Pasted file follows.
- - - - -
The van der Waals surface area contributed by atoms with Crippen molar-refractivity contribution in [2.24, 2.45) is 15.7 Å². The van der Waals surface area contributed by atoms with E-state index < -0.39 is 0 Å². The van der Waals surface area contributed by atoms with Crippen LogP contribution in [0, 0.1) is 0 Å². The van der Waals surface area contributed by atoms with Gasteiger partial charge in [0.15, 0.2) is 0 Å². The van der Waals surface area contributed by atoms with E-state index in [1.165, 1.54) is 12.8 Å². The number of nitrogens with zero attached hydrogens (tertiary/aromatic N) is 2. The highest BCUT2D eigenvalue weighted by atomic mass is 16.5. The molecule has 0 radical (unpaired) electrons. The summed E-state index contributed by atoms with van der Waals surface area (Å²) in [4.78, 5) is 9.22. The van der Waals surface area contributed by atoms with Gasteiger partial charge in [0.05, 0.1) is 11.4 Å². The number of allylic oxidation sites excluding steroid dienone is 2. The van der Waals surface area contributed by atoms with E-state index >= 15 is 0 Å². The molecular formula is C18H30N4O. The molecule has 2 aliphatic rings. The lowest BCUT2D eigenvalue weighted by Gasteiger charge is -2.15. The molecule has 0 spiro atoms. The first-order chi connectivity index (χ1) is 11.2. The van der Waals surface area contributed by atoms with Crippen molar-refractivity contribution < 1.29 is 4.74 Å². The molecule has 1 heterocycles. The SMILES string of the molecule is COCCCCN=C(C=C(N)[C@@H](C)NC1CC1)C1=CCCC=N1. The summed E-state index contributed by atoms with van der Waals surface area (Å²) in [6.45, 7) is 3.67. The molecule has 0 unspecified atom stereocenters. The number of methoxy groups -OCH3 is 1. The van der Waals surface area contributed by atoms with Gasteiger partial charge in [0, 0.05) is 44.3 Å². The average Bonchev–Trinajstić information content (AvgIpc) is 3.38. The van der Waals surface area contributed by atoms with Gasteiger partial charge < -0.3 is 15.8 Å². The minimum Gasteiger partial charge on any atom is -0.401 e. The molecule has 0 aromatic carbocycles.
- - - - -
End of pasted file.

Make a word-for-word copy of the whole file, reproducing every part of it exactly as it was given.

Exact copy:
The van der Waals surface area contributed by atoms with Crippen molar-refractivity contribution in [2.24, 2.45) is 15.7 Å². The van der Waals surface area contributed by atoms with E-state index < -0.39 is 0 Å². The van der Waals surface area contributed by atoms with Crippen LogP contribution in [0, 0.1) is 0 Å². The van der Waals surface area contributed by atoms with Gasteiger partial charge in [0.15, 0.2) is 0 Å². The van der Waals surface area contributed by atoms with E-state index in [1.165, 1.54) is 12.8 Å². The number of nitrogens with zero attached hydrogens (tertiary/aromatic N) is 2. The highest BCUT2D eigenvalue weighted by atomic mass is 16.5. The molecule has 0 radical (unpaired) electrons. The summed E-state index contributed by atoms with van der Waals surface area (Å²) in [4.78, 5) is 9.22. The van der Waals surface area contributed by atoms with Gasteiger partial charge in [0.05, 0.1) is 11.4 Å². The number of allylic oxidation sites excluding steroid dienone is 2. The van der Waals surface area contributed by atoms with E-state index >= 15 is 0 Å². The molecular formula is C18H30N4O. The molecule has 2 aliphatic rings. The lowest BCUT2D eigenvalue weighted by Gasteiger charge is -2.15. The molecule has 0 spiro atoms. The first-order chi connectivity index (χ1) is 11.2. The van der Waals surface area contributed by atoms with Crippen molar-refractivity contribution < 1.29 is 4.74 Å². The molecule has 1 heterocycles. The SMILES string of the molecule is COCCCCN=C(C=C(N)[C@@H](C)NC1CC1)C1=CCCC=N1. The summed E-state index contributed by atoms with van der Waals surface area (Å²) in [6.45, 7) is 3.67. The molecule has 0 unspecified atom stereocenters. The number of methoxy groups -OCH3 is 1. The van der Waals surface area contributed by atoms with Gasteiger partial charge in [0, 0.05) is 44.3 Å². The average Bonchev–Trinajstić information content (AvgIpc) is 3.38. The van der Waals surface area contributed by atoms with Gasteiger partial charge < -0.3 is 15.8 Å². The minimum Gasteiger partial charge on any atom is -0.401 e. The molecule has 0 aromatic carbocycles.